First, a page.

flex

As in flexibility

And that means You. How many of you immediately dismissed this blog post, thinking “this isn’t for me. I’m about as flexible as an uncooked piece of spaghetti”? Its for you. Flexibility, according to the OED, is “the quality of bending easily without breaking.”  We can all do at least a little of that. You could think of it as the beginning of movement. An interplay between the structure of your bones and the pliability of soft tissue. Playing with the skill of flexibility allows you to own your ability to move. There is power in this.

We need flexibility for our other presence skills. Practicing flexibility can be a way to get to know our body as a way to support ourselves, as an ally. Cause its our movements that can get us here and there, change location, optimize safety in a room, in relation to others, choosing closeness, contact. Flexibility includes movement and stability, and we are flexible, or not, with our emotions and mind.

 

image found on internet

 

In the words of my teacher, Merete, “flexibility is basically about owning your ability to move and feeling the cooperation in your body’s moving apparatus…Flexibility is a foundation for other skills such as the ability to move and position yourself by choosing where in a room or a contact situation you want to stand…Flexibility is also being flexible emotionally and cognitively. All these adjustment skills depend on flexibility being available in the body.”

exercise

This one is easy. You could put music on if you want something to help you focus, but make the sure the music doesn’t take over or influence too much your movement. You want to stay mindful. Start with the extremities – the finger, toe, ankle and wrist joints. Articulate each of them, really feel their range. Start slow so you can pay attention to the differences between the joints, then gradually find all the other places in your body where the joints move. Pause. Notice how your body and nervous system responds to this kind of movement, this flexibility. Notice temperature, where your energy moves, where it doesn’t, where your awareness goes. Move again, the chest and upper back, the lumbar spine, the rib cage, hips, sacrum, tail bone. Be curious. What moves with what? Explore ranges of motion in different directions, make shapes, surprise yourself. How does movement change when you imagine oiling all these joints? Pause again and notice. What is your energy like? Move again, go faster and make bigger movements, go slower and smaller. Notice how your system responds differently. Do you get excited, anxious, does your heart rate speed up?… Do you get quiet, meditative, sleepy, sad?… Find a range of movement or a particular movement that feels good, that feels just right. Pause again. How is your energy now?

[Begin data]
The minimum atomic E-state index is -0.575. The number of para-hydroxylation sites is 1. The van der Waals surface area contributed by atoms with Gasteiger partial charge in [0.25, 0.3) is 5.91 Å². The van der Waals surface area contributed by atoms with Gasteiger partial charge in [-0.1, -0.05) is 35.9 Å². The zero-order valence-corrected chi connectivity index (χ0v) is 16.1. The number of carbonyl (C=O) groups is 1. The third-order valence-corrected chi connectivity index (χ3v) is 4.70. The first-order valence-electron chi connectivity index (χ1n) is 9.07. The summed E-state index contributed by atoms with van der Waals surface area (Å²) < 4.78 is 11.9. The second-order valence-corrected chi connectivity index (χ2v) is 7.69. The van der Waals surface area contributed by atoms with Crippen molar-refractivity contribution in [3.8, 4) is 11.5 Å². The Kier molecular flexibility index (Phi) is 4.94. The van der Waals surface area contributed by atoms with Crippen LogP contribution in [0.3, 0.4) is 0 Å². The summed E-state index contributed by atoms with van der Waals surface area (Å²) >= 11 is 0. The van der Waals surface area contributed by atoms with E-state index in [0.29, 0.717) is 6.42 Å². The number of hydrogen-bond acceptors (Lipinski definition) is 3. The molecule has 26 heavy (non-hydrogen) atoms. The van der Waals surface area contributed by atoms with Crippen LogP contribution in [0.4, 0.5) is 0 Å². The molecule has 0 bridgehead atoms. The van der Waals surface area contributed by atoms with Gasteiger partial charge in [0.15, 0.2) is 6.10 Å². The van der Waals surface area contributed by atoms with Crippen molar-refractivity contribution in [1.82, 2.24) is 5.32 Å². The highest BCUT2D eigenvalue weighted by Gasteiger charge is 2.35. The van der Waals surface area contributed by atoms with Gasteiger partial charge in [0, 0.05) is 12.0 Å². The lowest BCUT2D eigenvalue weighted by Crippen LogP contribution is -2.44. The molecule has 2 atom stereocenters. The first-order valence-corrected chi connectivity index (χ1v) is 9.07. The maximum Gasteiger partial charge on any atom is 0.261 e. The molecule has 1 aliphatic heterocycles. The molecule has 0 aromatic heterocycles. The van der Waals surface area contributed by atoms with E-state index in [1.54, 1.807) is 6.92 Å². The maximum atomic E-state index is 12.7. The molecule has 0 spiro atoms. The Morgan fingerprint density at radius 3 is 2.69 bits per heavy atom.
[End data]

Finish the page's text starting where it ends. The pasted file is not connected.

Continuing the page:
Play with stability and movement. Sit on the floor if you can, and let yourself fall backward, to the sides, then find vertical again. You can fall all the way down to the floor or not. Play with the dose and find one that allows you to safely fall and come back up. Play with stability and movement while standing too. Fall off balance and let momentum take you into movement, then find balance. Play here, too, with speed, going faster and slower. Notice how rebalancing is a reflex. How this facilitates our arriving at our center.

 

(This is another in a series intended to share skills for cultivating presence in the body and mind. Do this one first, then read ground & hold. Capacity-builders for regulation of the nervous system as trauma unwinds in the body, these skills are amazing resources for moving in and around this stimulating world. They come to me from my Relational Trauma Therapy teacher, Merete Holm Brantbjerg, Danish psychotherapist and one of the developers of the body-oriented psychotherapy, Bodynamic Analysis.)